In Part 2, we talked about how we document and report on our processes, as well as where to start and how to organize a project as big as documenting your entire business. But once those worksheets start piling up, what then? How do you actually use them? Where do they go? When and how do they get updated and improved?
Where Processes Live
First of all, in case it’s not clear, the primary real-life use of these systems is training. In the beginning, we had all our task documentation printed out on paper and put in binders. We had a master binder divided into sections for each role in the company, with all the processes that each role is responsible for organized in their section. Each employee had a little binder with just their own processes which they were given when they started. We’d show them how we expected their job to be done, pointing out that everything was nicely outlined in the binder, and off they’d go (more or less). Over time, the employee would help improve those processes and complete them wherever there were gaps.
For many small businesses, this is as far as you’ll likely need to take it. But we were growing very quickly, adding many people to each role in the business, and having a ton of people moving between jobs all the time. Eventually we went digital and plopped them into a knowledge base online. Then we moved them to Google Sites. And now we’re moving them to what will (hopefully) be their final destination, Confluence, which is a fancy wiki that’s tightly connected to our project management software, Jira.
Since getting people up and running fast is crucial for us, we’ve turned many of these stacks of documentation into full-on training programs. Some are delivered live when new employees are hired, or on a quarterly basis, while others have been turned into online programs that we deliver via the open source platform EdX. This allows our team members to learn at their own pace, making them eligible for a promotion into a new department or role, for example.
Choosing where to keep your documentation need not be a big ordeal. All this technology definitely takes some time to wrangle, but we’ve found that it’s most important to ensure that systems and processes are easily accessible and updatable by everyone, because our systems are getting updated all the time.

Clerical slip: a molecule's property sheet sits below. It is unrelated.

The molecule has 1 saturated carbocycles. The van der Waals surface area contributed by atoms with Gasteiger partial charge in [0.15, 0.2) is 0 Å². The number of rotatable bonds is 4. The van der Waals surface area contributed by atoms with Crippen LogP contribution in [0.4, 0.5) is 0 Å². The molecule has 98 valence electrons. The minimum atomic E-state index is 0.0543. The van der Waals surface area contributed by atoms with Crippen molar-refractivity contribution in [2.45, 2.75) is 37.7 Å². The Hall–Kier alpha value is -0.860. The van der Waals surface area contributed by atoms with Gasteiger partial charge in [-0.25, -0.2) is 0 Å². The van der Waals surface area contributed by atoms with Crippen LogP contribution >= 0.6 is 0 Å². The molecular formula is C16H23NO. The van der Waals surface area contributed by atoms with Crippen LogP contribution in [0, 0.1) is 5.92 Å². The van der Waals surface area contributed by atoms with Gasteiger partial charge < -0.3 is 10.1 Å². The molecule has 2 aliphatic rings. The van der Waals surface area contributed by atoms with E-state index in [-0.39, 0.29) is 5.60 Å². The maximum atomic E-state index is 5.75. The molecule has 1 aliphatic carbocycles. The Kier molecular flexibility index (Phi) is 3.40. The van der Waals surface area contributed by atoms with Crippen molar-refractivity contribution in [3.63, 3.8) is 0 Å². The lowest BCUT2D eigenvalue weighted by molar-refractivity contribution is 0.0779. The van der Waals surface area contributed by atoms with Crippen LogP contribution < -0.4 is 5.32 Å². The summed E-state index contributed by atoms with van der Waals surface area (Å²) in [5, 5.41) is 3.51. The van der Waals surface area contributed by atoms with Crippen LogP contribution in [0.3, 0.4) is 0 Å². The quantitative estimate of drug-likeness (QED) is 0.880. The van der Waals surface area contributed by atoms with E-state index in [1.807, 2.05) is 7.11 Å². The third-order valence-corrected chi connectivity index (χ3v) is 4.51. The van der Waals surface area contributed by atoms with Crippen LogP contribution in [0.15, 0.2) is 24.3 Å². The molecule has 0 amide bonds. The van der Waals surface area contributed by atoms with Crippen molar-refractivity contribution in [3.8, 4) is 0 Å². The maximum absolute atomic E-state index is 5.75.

As we discussed in the first two parts of this series, one of the incredible things about having clear, documented systems is that they’re naturally improvable. When everything you do is done a bit differently by everyone – or even by yourself – then it’s tough to tell what’s working and what’s broken, and even tougher to implement company-wide improvements to a system.
That’s a terrible shame, because by creating a culture of constant improvement in your company you can virtually ensure that your business will, little by little, improve over time. And many little positive changes eventually make happier customers, a more efficient business, loyal employees, more profit, and an easier to manage organization.
But when is the right time to make changes to your processes? How do you actually create a culture of constant improvement?
In our business, we find that there are typically four reasons that a process needs updating:
1. Something breaks
As you might have noticed, things don’t always go the way you plan in business. This will be true of your foray into systems-building as well. Especially when you’re just starting out, when a process is new, or you have a new person in a role, you’ll find that your processes sometimes don’t produce the results you intended.
In business school, when things don’t go according to plan they call it ‘an exception,’ and they devise all sorts of ways to handle them smoothly because when there’s an ‘exception’ in, say, the jet engine you’re building things can get really bad or cost a lot of money.